Back in July of 2010, the US Library of Congress added several critical exemptions to the Digital Millennium Copyright Act (DMCA) that effectively made it legal to jailbreak, root, unlock or in any way hack a smartphone as long as the action wasn’t being carried out to circumvent copy protection.
The ruling was a clear win for consumer rights but it could be taken away soon, according to the Electronic Frontier Foundation.
The EFF reports that the exemption is due to expire this year and is calling on people to make their voice heard not only to renew the exemption, but to also expand it to cover tablets and video games consoles -- which apparently wasn't covered before. Otherwise, it would become illegal to install custom software on Android or iPhone devices -- among others -- and leave users open to lawsuits over these fair use activities.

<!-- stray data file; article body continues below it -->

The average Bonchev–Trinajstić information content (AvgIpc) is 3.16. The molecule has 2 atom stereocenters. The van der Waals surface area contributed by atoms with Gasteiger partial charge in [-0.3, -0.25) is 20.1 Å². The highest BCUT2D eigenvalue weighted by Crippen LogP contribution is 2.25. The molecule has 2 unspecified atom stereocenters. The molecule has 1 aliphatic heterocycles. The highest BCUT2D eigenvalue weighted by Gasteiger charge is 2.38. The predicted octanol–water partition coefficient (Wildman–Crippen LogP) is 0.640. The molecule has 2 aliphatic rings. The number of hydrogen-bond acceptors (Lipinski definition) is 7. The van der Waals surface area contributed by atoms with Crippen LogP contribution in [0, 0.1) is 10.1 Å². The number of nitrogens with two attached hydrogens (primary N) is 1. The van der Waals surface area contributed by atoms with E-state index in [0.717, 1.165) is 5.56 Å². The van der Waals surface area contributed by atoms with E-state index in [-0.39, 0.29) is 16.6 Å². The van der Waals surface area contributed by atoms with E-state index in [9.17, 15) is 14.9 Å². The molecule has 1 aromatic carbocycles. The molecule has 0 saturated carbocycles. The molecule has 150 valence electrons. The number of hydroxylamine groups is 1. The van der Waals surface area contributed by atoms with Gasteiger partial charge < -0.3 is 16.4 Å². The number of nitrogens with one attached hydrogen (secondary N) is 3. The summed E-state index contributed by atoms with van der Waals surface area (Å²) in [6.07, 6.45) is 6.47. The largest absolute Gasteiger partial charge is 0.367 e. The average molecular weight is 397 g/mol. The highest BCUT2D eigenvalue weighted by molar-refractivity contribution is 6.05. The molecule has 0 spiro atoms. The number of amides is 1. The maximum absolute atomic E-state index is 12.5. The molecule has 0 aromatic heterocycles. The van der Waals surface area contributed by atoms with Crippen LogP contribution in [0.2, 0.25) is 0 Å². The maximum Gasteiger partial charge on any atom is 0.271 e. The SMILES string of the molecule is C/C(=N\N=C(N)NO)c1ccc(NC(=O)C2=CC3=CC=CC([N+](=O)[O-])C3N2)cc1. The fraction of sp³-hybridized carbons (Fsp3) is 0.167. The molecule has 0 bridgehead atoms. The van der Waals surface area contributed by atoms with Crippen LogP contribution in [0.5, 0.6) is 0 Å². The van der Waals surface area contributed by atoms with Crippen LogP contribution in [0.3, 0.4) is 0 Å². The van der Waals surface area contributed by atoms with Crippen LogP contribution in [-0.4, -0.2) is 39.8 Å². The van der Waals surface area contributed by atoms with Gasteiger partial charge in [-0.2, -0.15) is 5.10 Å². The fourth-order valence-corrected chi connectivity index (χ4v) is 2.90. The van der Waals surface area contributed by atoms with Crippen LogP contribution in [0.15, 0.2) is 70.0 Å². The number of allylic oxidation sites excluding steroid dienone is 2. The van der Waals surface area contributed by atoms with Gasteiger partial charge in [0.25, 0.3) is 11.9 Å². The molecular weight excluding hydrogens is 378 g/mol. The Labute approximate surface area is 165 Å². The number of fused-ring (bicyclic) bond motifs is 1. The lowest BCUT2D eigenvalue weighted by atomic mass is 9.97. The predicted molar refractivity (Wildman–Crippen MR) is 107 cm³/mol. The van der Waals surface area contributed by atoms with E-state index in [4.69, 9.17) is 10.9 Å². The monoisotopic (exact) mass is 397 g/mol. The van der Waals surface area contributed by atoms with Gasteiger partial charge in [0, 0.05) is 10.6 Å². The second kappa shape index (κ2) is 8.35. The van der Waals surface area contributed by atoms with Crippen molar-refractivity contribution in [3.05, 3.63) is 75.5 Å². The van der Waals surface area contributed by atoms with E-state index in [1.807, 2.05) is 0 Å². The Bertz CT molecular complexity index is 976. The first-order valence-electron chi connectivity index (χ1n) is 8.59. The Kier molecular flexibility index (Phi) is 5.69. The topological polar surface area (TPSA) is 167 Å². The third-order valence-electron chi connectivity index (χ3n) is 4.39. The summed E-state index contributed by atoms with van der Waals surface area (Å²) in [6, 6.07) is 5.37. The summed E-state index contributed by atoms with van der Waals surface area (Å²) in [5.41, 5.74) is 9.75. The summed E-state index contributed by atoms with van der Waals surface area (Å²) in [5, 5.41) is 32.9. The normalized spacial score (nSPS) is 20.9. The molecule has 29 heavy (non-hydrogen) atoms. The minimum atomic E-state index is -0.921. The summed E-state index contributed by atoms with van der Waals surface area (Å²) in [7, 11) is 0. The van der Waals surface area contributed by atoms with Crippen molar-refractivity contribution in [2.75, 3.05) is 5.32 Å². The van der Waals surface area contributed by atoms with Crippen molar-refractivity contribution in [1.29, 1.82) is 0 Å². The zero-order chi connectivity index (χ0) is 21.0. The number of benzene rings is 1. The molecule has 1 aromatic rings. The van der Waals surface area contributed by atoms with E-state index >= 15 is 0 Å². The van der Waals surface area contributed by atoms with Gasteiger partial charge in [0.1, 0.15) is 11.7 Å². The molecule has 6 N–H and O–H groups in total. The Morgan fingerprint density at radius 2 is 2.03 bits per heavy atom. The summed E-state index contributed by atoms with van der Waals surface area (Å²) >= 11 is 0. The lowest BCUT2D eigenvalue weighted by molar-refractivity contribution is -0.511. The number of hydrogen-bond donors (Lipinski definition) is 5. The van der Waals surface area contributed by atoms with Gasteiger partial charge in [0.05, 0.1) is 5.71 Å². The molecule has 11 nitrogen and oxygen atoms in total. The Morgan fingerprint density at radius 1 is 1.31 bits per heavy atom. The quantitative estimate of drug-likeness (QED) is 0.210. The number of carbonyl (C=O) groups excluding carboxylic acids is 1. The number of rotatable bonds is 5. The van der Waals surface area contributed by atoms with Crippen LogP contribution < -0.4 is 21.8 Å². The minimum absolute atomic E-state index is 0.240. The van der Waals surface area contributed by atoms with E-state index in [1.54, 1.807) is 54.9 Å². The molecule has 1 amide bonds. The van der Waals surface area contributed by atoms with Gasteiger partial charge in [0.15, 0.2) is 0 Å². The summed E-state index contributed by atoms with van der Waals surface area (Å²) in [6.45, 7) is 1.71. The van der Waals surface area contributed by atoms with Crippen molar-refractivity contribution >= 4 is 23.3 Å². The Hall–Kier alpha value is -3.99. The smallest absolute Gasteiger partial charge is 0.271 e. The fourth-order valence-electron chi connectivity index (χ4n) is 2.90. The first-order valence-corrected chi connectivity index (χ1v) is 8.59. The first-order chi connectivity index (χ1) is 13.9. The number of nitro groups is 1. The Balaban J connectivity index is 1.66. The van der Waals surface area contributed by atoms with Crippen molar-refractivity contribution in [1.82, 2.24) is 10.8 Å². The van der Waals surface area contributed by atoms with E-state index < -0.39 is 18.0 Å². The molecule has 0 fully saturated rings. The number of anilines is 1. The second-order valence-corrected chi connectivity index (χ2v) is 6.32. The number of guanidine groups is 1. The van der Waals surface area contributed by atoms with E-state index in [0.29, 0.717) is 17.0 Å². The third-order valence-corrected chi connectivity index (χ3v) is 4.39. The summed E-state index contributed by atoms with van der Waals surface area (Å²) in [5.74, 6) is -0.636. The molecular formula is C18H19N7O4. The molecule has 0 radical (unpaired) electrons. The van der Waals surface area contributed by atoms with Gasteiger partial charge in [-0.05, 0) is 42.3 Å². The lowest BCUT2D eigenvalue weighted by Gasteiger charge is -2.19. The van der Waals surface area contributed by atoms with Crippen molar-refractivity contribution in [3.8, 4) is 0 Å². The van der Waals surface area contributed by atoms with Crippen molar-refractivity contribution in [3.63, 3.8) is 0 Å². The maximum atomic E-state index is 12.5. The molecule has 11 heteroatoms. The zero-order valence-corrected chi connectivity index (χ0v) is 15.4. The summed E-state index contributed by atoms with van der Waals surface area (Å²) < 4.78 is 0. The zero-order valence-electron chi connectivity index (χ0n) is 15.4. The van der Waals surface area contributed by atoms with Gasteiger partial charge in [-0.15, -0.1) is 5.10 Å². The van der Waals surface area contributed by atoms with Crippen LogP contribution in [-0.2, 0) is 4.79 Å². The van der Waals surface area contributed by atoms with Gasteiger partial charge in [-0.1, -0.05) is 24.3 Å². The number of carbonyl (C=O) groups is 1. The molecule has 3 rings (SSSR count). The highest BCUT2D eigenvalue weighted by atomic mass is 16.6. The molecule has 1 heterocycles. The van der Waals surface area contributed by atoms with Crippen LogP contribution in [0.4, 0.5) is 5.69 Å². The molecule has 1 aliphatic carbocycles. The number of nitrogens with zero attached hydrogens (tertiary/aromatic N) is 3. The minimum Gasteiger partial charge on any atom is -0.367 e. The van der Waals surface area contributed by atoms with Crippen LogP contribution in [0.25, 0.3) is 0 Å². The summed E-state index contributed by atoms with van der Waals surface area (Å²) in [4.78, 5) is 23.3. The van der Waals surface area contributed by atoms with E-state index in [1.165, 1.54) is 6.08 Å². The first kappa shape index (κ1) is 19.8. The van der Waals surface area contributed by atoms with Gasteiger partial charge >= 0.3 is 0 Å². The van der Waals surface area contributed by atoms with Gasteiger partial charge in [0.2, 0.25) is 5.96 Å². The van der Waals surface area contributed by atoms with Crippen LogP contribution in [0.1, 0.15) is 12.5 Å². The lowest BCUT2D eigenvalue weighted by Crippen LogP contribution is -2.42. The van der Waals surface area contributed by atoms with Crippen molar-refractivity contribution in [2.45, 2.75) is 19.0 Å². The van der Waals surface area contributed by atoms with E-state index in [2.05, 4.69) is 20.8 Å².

To support the exemption renewal you can contact the US Copyright Office and explain why jailbreaking is important to you. Here are some suggestions from the EFF on what to include:
- Which jailbreaking exemption are you supporting—smartphones/tablets, video game consoles, or both?
- What's your background (i.e., developer, hobbyist, academic, independent researcher, user, etc.)?
- What device do you want to ensure you have the legal authority to jailbreak?
- Explain why you want to jailbreak this device. What limitations do you face otherwise? Is there software you couldn't run, computing capabilities you wouldn't have, cool things you couldn't do, etc.?
- If you're a developer, did an online application store or console manufacturer reject your app or game? If so, what reasons did they give?
Comments are due in by no later than 5:00 pm EST. on February 10, 2012.
Although smartphone manufacturers have taken a more relaxed stance on this issue, acknowledging it's something only a minority of users do and in some cases even releasing official unlock tools, ensuring that the act of jailbreaking does not become illegal is imperative to maintaing a healthy jailbreak community.